The 13 children found malnourished and shackled in their Perris, California home were allegedly deprived of many things by their parents including regular meals, access to lavatories, and daily showers. But there’s one thing investigators have found they were given: journals to write their stories.
In an interview with ABC News, Riverside County District Attorney Mike Hestrin said that “hundreds of journals” have been recovered from the children’s home — material he thinks will likely be able to document what was happening inside the “house of horrors” in real time.
“My guess is that’s going to be powerful evidence about what was happening from the perspective of the victims,” he said. “We have a lot of evidence to go through. We’ve got the journals to go through, more interviews to do.”
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Parents David Allen Turpin, 56, and Louis Anna Turpin, 49, were arrested after their 17-year-old daughter — who had been planning her escape for two years, according to Hestrin — climbed through one of the windows of their home early on Sunday and called 911 using a disconnected cell phone she had found.
Police allege that the 13 Turpin children, ranging in ages from 2 to 29, were found living in squalor with some “shackled” to furniture.
David and Louis were charged with 12 counts of torture, seven counts of abuse of a dependent adult, six counts of child abuse or neglect and 12 counts of false imprisonment for crimes dating back to 2010, Hestrin said in a press release. David was also charged with one count of lewd act on a child under the age of 14 by force, fear, or duress.
Both plead not guilty to all charges and remain in custody. If convicted, each faces up to 94 years to life in prison.
At a news conference Thursday, authorities alleged that the children were allowed to shower no more than once a year and were regularly fed very little. They alleged the kids were restrained by ropes and later chains as a form of punishment.
Malnutrition apparently stunted their growth, Hestrin said. One of the victims, 12, has the weight of an average 7-year-old, police said. The 29-year-old victim weighed just 82 lbs. when found. The toddler, 2, was the only one who appeared to have been regularly fed.
Medical officials treating the siblings say they face a long recovery.
“In more than 20 years as a prosecutor in Riverside County, this is one of the most disturbing cases I’ve seen,” Hestrin said in his press release Thursday. “We are fully prepared to seek justice in this case and to do so in a way that protects all of these victims from further harm.”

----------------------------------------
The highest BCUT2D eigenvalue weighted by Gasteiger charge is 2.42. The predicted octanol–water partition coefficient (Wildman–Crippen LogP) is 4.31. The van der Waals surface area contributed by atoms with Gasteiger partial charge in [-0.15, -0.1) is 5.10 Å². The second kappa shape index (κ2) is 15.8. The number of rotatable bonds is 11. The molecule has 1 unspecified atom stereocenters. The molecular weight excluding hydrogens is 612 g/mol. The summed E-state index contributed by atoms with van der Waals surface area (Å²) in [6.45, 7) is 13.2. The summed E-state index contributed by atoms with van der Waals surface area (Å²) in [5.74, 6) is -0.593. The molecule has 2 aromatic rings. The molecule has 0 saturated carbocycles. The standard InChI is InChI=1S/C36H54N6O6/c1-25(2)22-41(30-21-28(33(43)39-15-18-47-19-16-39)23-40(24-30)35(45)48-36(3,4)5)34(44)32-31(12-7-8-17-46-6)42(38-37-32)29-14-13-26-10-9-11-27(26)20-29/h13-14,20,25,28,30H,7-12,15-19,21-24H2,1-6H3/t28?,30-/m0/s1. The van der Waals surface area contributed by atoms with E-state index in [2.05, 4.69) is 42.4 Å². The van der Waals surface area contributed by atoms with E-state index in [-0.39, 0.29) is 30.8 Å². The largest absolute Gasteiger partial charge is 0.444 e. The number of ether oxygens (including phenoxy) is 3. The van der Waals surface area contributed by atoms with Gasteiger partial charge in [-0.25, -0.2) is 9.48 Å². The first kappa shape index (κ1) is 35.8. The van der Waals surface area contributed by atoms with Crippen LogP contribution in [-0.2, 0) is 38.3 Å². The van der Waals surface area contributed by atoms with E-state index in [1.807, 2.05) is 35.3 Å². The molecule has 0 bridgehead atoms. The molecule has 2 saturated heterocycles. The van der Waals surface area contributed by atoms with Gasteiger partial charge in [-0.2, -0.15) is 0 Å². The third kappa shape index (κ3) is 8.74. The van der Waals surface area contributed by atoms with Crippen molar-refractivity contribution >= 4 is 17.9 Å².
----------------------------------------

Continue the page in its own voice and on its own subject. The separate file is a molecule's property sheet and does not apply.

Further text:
Among other behaviors, Hestrin alleged in his press conference that the Turpins, including parents and children, slept all day and were “up all through the night,” going to bed about 4 or 5 a.m.
The children were allowed to shower no more than once a year and none had “ever” seen a dentist, he said. They last saw a doctor more than four years ago, he said, and were fed very little.
Hestrin said the children suffered “severe caloric malnourishment.” Supposedly home-schooled, he said the kids “lacked a basic knowledge of life” when they were recovered from the Turpin residence, with some of the younger children not even knowing what a police officer is.
Bizarrely, however, he said David and Louise allegedly purchased enough food for themselves and would leave some of it, including pies, out on the counter where their children could see — but could not eat it.
“A lot” of toys, all unopened, were also found inside the home, Hestrin said.
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Speaking to reporters after their court hearing on Thursday, attorneys for David and Louise declined to comment beyond broad reactions about the allegations against them.
“It doesn’t get much more serious in terms of severity of the conduct being alleged and also the exposure in prison,” said Jeff Moore, Louise’s attorney.
He tells PEOPLE, “The allegations carry life in state prison. In terms of possible sentences this is about as serious as it gets.”
Echoing that, David’s attorney, David Macher, says, “It is a very serious case. Anytime you are talking about a century of imprisonment is a very serious case.”
Prosecutor Kevin Beecham says, “It is a horrible case. It is unfortunate for everyone involved. Thank goodness they [the kids] are out now.”
Anyone with information about the Turpin family is urged to call the official tipline set up by the D.A. in Riverside, California — 888-934-KIDS